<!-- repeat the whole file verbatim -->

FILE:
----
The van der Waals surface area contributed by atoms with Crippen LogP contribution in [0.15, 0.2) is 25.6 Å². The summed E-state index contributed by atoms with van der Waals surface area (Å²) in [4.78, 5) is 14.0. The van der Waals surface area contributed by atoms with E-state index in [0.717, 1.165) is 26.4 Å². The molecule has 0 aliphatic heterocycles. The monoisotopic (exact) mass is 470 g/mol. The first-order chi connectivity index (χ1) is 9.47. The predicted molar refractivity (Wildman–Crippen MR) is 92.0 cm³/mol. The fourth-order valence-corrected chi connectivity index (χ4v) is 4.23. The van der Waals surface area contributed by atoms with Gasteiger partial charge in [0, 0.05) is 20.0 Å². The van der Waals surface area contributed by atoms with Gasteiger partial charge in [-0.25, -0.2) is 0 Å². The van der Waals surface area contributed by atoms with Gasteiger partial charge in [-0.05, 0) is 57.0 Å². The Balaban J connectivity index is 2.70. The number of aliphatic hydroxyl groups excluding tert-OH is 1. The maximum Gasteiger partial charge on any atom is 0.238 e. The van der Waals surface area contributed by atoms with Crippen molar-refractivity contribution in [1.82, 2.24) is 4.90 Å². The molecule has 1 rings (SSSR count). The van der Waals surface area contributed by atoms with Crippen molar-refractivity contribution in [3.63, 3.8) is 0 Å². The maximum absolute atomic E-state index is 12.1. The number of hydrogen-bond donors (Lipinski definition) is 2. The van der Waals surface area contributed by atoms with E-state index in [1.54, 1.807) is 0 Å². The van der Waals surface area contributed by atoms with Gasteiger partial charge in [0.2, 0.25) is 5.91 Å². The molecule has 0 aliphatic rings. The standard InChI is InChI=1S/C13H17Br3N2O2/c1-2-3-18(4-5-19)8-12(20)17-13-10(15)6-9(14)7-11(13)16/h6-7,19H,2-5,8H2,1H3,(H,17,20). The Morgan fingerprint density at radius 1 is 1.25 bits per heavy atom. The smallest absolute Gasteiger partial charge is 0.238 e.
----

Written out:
The van der Waals surface area contributed by atoms with Crippen LogP contribution in [0.15, 0.2) is 25.6 Å². The summed E-state index contributed by atoms with van der Waals surface area (Å²) in [4.78, 5) is 14.0. The van der Waals surface area contributed by atoms with E-state index in [0.717, 1.165) is 26.4 Å². The molecule has 0 aliphatic heterocycles. The monoisotopic (exact) mass is 470 g/mol. The first-order chi connectivity index (χ1) is 9.47. The predicted molar refractivity (Wildman–Crippen MR) is 92.0 cm³/mol. The fourth-order valence-corrected chi connectivity index (χ4v) is 4.23. The van der Waals surface area contributed by atoms with Gasteiger partial charge in [0, 0.05) is 20.0 Å². The van der Waals surface area contributed by atoms with Gasteiger partial charge in [-0.25, -0.2) is 0 Å². The van der Waals surface area contributed by atoms with Gasteiger partial charge in [-0.05, 0) is 57.0 Å². The Balaban J connectivity index is 2.70. The number of aliphatic hydroxyl groups excluding tert-OH is 1. The maximum Gasteiger partial charge on any atom is 0.238 e. The van der Waals surface area contributed by atoms with Crippen molar-refractivity contribution in [1.82, 2.24) is 4.90 Å². The molecule has 1 rings (SSSR count). The van der Waals surface area contributed by atoms with Crippen molar-refractivity contribution in [3.63, 3.8) is 0 Å². The maximum absolute atomic E-state index is 12.1. The number of hydrogen-bond donors (Lipinski definition) is 2. The van der Waals surface area contributed by atoms with E-state index in [1.54, 1.807) is 0 Å². The van der Waals surface area contributed by atoms with Gasteiger partial charge in [0.2, 0.25) is 5.91 Å². The molecule has 0 aliphatic rings. The standard InChI is InChI=1S/C13H17Br3N2O2/c1-2-3-18(4-5-19)8-12(20)17-13-10(15)6-9(14)7-11(13)16/h6-7,19H,2-5,8H2,1H3,(H,17,20). The Morgan fingerprint density at radius 1 is 1.25 bits per heavy atom. The smallest absolute Gasteiger partial charge is 0.238 e.